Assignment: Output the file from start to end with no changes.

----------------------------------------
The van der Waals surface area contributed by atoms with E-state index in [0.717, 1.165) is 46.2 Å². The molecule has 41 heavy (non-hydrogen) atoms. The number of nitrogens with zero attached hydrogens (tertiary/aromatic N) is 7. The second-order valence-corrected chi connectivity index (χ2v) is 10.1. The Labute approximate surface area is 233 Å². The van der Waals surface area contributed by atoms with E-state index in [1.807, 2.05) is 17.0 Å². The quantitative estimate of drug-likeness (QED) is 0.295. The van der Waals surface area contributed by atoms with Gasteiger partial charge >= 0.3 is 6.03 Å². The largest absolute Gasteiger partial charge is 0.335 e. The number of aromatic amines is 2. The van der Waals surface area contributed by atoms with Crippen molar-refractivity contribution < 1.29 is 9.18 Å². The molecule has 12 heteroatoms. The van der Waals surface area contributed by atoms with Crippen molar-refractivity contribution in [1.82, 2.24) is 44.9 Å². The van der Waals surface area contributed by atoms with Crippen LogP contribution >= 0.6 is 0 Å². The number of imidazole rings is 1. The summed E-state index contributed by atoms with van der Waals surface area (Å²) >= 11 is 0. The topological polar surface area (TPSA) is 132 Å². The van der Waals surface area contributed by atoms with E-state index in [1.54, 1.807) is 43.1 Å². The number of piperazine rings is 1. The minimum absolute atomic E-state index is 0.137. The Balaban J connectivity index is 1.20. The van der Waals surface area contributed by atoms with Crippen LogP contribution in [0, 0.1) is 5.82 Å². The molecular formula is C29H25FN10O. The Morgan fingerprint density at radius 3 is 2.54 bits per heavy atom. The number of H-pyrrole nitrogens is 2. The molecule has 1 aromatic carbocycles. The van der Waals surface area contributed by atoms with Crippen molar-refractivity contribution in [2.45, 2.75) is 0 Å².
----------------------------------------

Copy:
The van der Waals surface area contributed by atoms with E-state index in [0.717, 1.165) is 46.2 Å². The molecule has 41 heavy (non-hydrogen) atoms. The number of nitrogens with zero attached hydrogens (tertiary/aromatic N) is 7. The second-order valence-corrected chi connectivity index (χ2v) is 10.1. The Labute approximate surface area is 233 Å². The van der Waals surface area contributed by atoms with E-state index in [1.807, 2.05) is 17.0 Å². The quantitative estimate of drug-likeness (QED) is 0.295. The van der Waals surface area contributed by atoms with Gasteiger partial charge >= 0.3 is 6.03 Å². The largest absolute Gasteiger partial charge is 0.335 e. The number of aromatic amines is 2. The van der Waals surface area contributed by atoms with Crippen molar-refractivity contribution < 1.29 is 9.18 Å². The molecule has 12 heteroatoms. The van der Waals surface area contributed by atoms with Crippen molar-refractivity contribution in [1.82, 2.24) is 44.9 Å². The van der Waals surface area contributed by atoms with Crippen LogP contribution >= 0.6 is 0 Å². The number of imidazole rings is 1. The summed E-state index contributed by atoms with van der Waals surface area (Å²) >= 11 is 0. The topological polar surface area (TPSA) is 132 Å². The van der Waals surface area contributed by atoms with E-state index in [1.54, 1.807) is 43.1 Å². The number of piperazine rings is 1. The minimum absolute atomic E-state index is 0.137. The Balaban J connectivity index is 1.20. The van der Waals surface area contributed by atoms with Crippen LogP contribution in [0, 0.1) is 5.82 Å². The molecular formula is C29H25FN10O. The Morgan fingerprint density at radius 3 is 2.54 bits per heavy atom. The number of H-pyrrole nitrogens is 2. The molecule has 1 aromatic carbocycles. The van der Waals surface area contributed by atoms with Crippen molar-refractivity contribution in [2.45, 2.75) is 0 Å².